I wonder how much communication training there is in medical, nursing, allied health professional schools? Perhaps communication about palliative care could be included as a competency? Mentoring or working with someone with good communication skills about palliative care and hopes for quality of life and what a good death might be to those persons with the person with the chronic or life-threatening condition and their family. Perhaps Atul Gwande's book, Being Mortal, should be required reading so that health professionals learn what palliative care might mean to the people they care for.
  • BSlawich about 2 years ago
    These interactions could be improved through the provision of specific training to allow health care providers how to handle communicating with patients with life-threatening conditions and discussing palliative care options with them. This training can be given at the same time as training for communicating about euthanasia, an equally difficult subject to discuss with patients.
  • LM-N2018 about 2 years ago
    End of life discussions are very delicate. The discussion needs to start around expectations . All expectations need to be laid out which includes the expectations of not only the person involved but also the doctor(s), family, nurses and anyone else who will be directly involved. I feel that if everyone understands what to expect from services and the process, it will be made a little easier. End of life is a very stressful time and what to expect during the end of life as in events and transitions as well as services are very important. If everyone goes in with different expectations in such a stressful and emotional time, misunderstandings are bound to take place, and will not be easily resolved. There are also times I am sure when one person many not feel that the decision to end care is the right one. And you can't change how a person feels. People must also be able to live with that. No-one should be forced to participate in an end of life transition if they disagree with the decision made to let life end.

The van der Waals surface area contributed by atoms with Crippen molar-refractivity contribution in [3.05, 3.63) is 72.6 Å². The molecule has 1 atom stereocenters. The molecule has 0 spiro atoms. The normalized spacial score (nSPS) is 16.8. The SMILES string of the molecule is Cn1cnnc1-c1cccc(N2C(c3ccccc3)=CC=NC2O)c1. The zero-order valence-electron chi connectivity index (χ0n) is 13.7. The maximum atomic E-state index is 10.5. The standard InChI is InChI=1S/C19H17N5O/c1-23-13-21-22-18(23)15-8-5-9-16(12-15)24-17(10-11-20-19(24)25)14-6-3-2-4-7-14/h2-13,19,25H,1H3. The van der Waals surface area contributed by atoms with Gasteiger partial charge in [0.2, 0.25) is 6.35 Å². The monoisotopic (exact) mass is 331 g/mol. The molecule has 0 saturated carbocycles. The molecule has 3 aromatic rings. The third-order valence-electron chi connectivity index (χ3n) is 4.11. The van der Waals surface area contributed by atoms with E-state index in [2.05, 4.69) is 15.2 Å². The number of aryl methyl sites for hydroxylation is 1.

• QueenB about 2 years ago
    Physicians lack billable time to discuss end of life situations with patients. I am lucky enough to have a family physician who takes the time anyway and is educated in dealing with this situation. Most physicians are not educated or care to discuss these issues especially in walk-in clinics. Most people no longer have family physicians. Suggest that clinics specific to dealing with elderly or terminally ill patients be set up with all services in one place.
  • maddykate2 about 2 years ago
    Ongoing education is paramount for physicians. It is important that physicians draw on the health care team around them to support patients and families. Starting with a meaningful discussion around goals of care can be a starting point........these may shift at different points in an individuals hospital stay depending on clinical picture, set-backs and changes in functional ability.
  • Thantor about 2 years ago
    Training. This is a new role for general practitioners and so with medical school training made mandatory, physicians will become more comfortable. However, I am thinking that I should have access to a physician who is comfortable providing palliative and/or end of life care. This should be available to me, now.
  • ennaidret about 2 years ago
    It is my experience that our gp and gp’s who work in the emergency department are not well trained to deal with palliative patients. It is seen my me and my husband that they just do not care. Especially they avoid discussions with me, the caregiver. Find they receive my comments almost as contempt.
    Within the Integrated Palliative Care Program it is just the opposite. They respect and involve both my husband and I in all discussions and decisions. They have a lot to teach the health care system.
  • ennaidret about 2 years ago